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Finding Time to Study for the GRE

“I’m too busy to study!” Ever thought that before? In this post, Becca from [email protected] explains how she creatively found time to study … so that you can do it too!

If you are considering applying to graduate school, the GRE or the GMAT is most likely the root of your application anxiety. The good news is that, while these are challenging exams, they can be mastered with the right amount of preparation. I have prepared for—and taken—the GRE, so I understand how intimidating it can be. What I learned from my experience, however, is that the most challenging aspect of the exam is exercising the self-discipline to study for it in the first place.

When I first began considering MBA programs, I convinced myself that it would be impossible to carve out any time to study while working a full-time job and maintaining some type of work-life balance. As it turns out, I was wrong. According to a study by the , working adults in the U.S. have approximately 4.5 hours of leisure time each day. The trick to exceling on the GRE is to leverage the free time you do have and use time-management techniques that work for you.

I’ve been there, and I understand how hard it is to study for the GRE. After coming to terms with the fact that there was no way around taking the exam, I found new, creative ways to incorporate more studying into my routine. I’m sharing these tips based on my own experience to help you find time to study for the GRE.

1. Take public transportation. If you have the option to use public transportation to commute to and from work, take it. Yes, it may make your commute longer and be a little inconvenient. However, it will provide you with a routine study time where there are little to no distractions. When you’re sitting on the metro (or subway or bus), there is nothing better to do than study, so take advantage of this alone time. An added bonus? By taking public transportation, you avoid the frustration of driving in traffic and also save gas and wear and tear on your car.

2. Study on the go—always. Keep a set of flashcards in your purse or backpack so you can study whenever you happen to have a spare minute. If you are an auditory learner, you can also listen to recordings of vocabulary words. Another option is to use a study app on your Smartphone. For example, the Clemmonsdogpark app provides convenient access to video lessons that can help prepare you for the GRE. Whether you prefer to use an app, flashcards or audio recordings, the key is to take advantage of any opportunity to incorporate more studying into your day.

3. Spend an extra hour at work. Consider arriving at work an hour earlier or staying there an hour later so you can study for the GRE. Why should you do it at work? Some people are too distracted at home, and if that’s you, it may be better to either study at your desk or in a conference room—especially if the building is nice and quiet before and after hours.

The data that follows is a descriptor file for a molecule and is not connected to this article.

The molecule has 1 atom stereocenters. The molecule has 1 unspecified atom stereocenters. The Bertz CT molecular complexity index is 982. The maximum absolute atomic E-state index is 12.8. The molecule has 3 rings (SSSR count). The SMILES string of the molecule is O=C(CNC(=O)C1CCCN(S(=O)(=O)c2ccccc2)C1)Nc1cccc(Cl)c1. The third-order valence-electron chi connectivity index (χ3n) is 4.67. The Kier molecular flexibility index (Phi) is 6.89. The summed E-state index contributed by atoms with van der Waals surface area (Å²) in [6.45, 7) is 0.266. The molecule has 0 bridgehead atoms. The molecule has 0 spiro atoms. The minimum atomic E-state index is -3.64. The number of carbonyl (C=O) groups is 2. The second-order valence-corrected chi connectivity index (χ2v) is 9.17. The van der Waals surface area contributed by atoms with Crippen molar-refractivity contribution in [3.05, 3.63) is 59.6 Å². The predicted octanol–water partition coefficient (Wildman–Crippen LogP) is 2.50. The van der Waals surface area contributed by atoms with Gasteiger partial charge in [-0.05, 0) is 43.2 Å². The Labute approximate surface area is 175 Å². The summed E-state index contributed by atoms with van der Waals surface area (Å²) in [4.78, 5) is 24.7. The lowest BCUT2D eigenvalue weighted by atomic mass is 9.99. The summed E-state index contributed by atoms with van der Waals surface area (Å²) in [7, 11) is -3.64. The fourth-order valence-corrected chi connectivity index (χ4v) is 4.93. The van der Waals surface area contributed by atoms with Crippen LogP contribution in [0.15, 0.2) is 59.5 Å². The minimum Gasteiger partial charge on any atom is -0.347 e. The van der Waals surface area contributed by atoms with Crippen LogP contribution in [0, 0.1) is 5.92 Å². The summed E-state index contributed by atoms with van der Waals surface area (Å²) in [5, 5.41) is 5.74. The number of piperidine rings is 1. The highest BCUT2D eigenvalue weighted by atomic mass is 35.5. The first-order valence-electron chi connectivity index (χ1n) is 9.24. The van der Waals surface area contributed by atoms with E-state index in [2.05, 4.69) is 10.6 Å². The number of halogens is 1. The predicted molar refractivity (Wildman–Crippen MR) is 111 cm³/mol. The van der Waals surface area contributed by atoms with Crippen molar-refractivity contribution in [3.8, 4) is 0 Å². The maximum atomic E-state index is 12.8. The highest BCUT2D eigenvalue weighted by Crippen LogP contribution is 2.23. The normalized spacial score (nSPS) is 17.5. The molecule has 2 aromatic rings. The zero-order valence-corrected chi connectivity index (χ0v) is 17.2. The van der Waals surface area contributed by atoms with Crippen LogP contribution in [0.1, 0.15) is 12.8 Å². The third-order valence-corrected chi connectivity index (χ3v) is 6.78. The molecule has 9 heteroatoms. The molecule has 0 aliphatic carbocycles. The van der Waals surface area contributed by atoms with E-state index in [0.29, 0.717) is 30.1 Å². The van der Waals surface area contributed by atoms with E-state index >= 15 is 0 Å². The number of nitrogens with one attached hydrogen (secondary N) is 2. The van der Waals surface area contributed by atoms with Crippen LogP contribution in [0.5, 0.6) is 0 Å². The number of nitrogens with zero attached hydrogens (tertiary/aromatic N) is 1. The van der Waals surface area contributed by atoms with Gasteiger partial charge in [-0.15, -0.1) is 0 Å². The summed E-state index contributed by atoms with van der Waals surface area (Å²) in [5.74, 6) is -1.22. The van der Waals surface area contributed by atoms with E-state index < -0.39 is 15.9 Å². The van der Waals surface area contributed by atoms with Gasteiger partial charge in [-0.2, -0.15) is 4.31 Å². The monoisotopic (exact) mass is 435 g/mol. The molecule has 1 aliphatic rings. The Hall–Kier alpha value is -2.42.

4. Listen to your body. Some people study better in the morning, while others are able to focus better in the evening or during nighttime hours. You know yourself and your strengths and weaknesses better than anyone else. While I—and others—can offer advice, it should always be weighed against what you know will work best for your particular environment, preferences and habits.

5. Schedule the exam. Once you’ve decided to take the GRE, take a practice test to gauge how much you need to increase your score. Then, schedule the exam and give yourself approximately 12 weeks or so to prepare. If you need to increase your score dramatically, you may want to allow even more time than that—20 weeks might be a better target date. It may seem rash to schedule the exam before you’ve even started studying for it, but this is actually a great motivator. Once you’ve registered and paid for the exam, you’re more likely to take it seriously. By registering, you’ve moved from “one day,” or “some day,” to a definitive date. Now the clock is ticking, and you have a certain amount of time to prepare for the exam, so you’re more likely to feel a sense of urgency that will motivate you to study.

Preparing for the GRE is a time-consuming task. However, it is also one of the best ways to prepare for graduate school and kick-start your study habits. Whether you are considering a full-time, part-time or online MBA program, carving out a set study time for the GRE will also help you develop a study regimen that will benefit you in graduate school.


Author bio: Becca Sanchez Martin is the community manager for the University of North Carolina’s . [email protected] empowers professionals to pursue an from one of the top 10 schools in the world for leadership development. Becca graduated from Loyola University in Maryland with a B.A. in Business Administration and a concentration in marketing. An avid traveler and lover of all things tech, Becca spent a year abroad working for a technology company in the wine sector. Now, back in the USA, Becca spends her spare time visiting friends in other cities, volunteering, and playing tennis. Follow her on Twitter


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